Enacted bill includes pandemic, food safety money

Mar 12, 2009 (CIDRAP News) – In passing a huge spending bill this week to cover the next 6 months, Congress approved pandemic preparedness funds that had been proposed by former President Bush and increased appropriations for food safety, according to a health advocacy group.

The $410 billion bill was passed by the Senate Feb 10, following earlier House approval, and signed by President Barack Obama yesterday. It funds numerous government agencies for the rest of fiscal year 2009, which ends Sep 30.

The measure includes more than $700 million in pandemic spending that Bush had sought for the Department of Health and Human Services (HHS), but none of that is for state and local public health agencies, according to Richard Hamburg, government affairs director for the nonprofit group Trust for America's Health.

The bill also includes $648.7 million for food safety efforts at the Food and Drug Administration (FDA), which represents a $141 million increase from the 2008 level, Hamburg reported. In addition, Congress approved $971.5 million for the US Department of Agriculture's Food Safety and Inspection Service (FSIS), an increase of $41 million over the 2008 amount, he said.

The HHS pandemic funding includes $425 million for vaccine production capacity, $42 million for production of egg-based vaccines, and $40 million for medical countermeasures for HHS staff members and contractors, according to Hamburg.

Also included is $156 million for ongoing pandemic-related activities at the Centers for Disease Control and Prevention (CDC), which is $1.4 million more than the agency received in 2008, he said. In addition, the office of the HHS secretary is to receive $78 million for pandemic activities, up from $75 million in 2008, he said.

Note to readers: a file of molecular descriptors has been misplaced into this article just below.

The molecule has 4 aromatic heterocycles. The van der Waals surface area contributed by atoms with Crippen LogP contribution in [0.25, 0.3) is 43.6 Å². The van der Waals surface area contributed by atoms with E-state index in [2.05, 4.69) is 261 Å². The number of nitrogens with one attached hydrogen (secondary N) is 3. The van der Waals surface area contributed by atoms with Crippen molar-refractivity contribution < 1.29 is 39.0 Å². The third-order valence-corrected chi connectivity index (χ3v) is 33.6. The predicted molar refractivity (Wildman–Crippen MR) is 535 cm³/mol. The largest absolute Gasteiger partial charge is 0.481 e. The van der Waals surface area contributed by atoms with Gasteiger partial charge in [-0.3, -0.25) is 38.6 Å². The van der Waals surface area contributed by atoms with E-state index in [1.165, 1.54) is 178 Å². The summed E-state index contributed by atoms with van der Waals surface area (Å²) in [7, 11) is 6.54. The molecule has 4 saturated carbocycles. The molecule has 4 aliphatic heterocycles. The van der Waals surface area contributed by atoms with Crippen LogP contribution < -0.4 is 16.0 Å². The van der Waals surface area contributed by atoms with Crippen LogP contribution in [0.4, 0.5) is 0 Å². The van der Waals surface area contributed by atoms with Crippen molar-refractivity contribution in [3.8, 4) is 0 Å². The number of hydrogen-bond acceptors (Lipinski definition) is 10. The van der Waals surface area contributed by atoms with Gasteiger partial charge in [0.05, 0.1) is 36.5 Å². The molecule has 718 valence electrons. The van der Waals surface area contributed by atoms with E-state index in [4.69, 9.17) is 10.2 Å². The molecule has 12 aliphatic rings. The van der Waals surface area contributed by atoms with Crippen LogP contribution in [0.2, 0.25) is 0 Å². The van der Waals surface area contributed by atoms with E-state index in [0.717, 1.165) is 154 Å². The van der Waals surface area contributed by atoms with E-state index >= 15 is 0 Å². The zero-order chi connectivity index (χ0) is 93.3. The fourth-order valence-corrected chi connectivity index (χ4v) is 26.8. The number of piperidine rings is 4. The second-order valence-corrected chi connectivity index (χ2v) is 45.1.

Hamburg said he hadn't seen the breakdown of amounts for other agencies, but he expects that the FDA and the National Institutes of Health will get about the same amounts of pandemic-related funding as in 2008—$38 million and $34 million, respectively.

Also included in the legislation is $3 million for research by the National Institute of Occupational Safety and Health (NIOSH) on flu transmission and respiratory protection from flu viruses, Hamburg reported. The bill calls for NIOSH to evaluate filtering facepiece respirators and other types of personal protective equipment (PPE) for healthcare workers and to work on designing the next generation of PPE, he said.

He noted that the allocation follows an Institute of Medicine report in 2008 that cited a critical need for more information on airborne transmission of flu. He didn't think the money was part of the Bush administration's 2009 budget proposal.

On the food safety front, the $141 million increase for the FDA goes mainly to the agency's Center for Food Safety and Applied Nutrition (CFSAN), according to Hamburg. Overall, the FDA is getting a $325 million budget increase from 2008, which raises its total funding for 2009 to nearly $2 billion, he said.

A CFSAN spokesman said today he had no information yet on how the increased funding for food safety will be spent.

As for the proposed 2010 budget, the Obama administration has released only a general outline so far; said Hamburg: "We expect to see more detailed information on pandemic [funding] in early April."

Pandemic preparedness advocates had hoped Congress would include pandemic funds for state and local health departments in the economic stimulus bill passed in February. The House approved $900 million for that purpose, but it was stripped from the final bill.

See also:

Feb 13 CIDRAP News story "Stimulus bill headed for passage minus pandemic funds"

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